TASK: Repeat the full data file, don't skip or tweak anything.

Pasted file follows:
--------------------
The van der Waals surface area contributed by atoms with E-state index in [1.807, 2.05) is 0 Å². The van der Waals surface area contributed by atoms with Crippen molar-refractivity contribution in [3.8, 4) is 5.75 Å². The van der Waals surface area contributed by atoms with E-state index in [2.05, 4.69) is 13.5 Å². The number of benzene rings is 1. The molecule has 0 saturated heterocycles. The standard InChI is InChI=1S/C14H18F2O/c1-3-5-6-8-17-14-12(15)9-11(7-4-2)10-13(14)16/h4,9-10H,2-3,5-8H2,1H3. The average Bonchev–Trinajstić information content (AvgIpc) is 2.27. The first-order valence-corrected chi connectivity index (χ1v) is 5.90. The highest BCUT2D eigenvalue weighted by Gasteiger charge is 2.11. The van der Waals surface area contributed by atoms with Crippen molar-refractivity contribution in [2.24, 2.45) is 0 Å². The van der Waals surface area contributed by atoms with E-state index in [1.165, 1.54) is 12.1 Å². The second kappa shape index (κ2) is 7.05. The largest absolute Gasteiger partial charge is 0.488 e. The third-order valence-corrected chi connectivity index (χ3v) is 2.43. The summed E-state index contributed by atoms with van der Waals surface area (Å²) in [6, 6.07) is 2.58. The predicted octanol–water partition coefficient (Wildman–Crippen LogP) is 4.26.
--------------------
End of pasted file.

The van der Waals surface area contributed by atoms with E-state index in [1.807, 2.05) is 0 Å². The van der Waals surface area contributed by atoms with Crippen molar-refractivity contribution in [3.8, 4) is 5.75 Å². The van der Waals surface area contributed by atoms with E-state index in [2.05, 4.69) is 13.5 Å². The number of benzene rings is 1. The molecule has 0 saturated heterocycles. The standard InChI is InChI=1S/C14H18F2O/c1-3-5-6-8-17-14-12(15)9-11(7-4-2)10-13(14)16/h4,9-10H,2-3,5-8H2,1H3. The average Bonchev–Trinajstić information content (AvgIpc) is 2.27. The first-order valence-corrected chi connectivity index (χ1v) is 5.90. The highest BCUT2D eigenvalue weighted by Gasteiger charge is 2.11. The van der Waals surface area contributed by atoms with Crippen molar-refractivity contribution in [2.24, 2.45) is 0 Å². The van der Waals surface area contributed by atoms with E-state index in [1.165, 1.54) is 12.1 Å². The second kappa shape index (κ2) is 7.05. The largest absolute Gasteiger partial charge is 0.488 e. The third-order valence-corrected chi connectivity index (χ3v) is 2.43. The summed E-state index contributed by atoms with van der Waals surface area (Å²) in [6, 6.07) is 2.58. The predicted octanol–water partition coefficient (Wildman–Crippen LogP) is 4.26.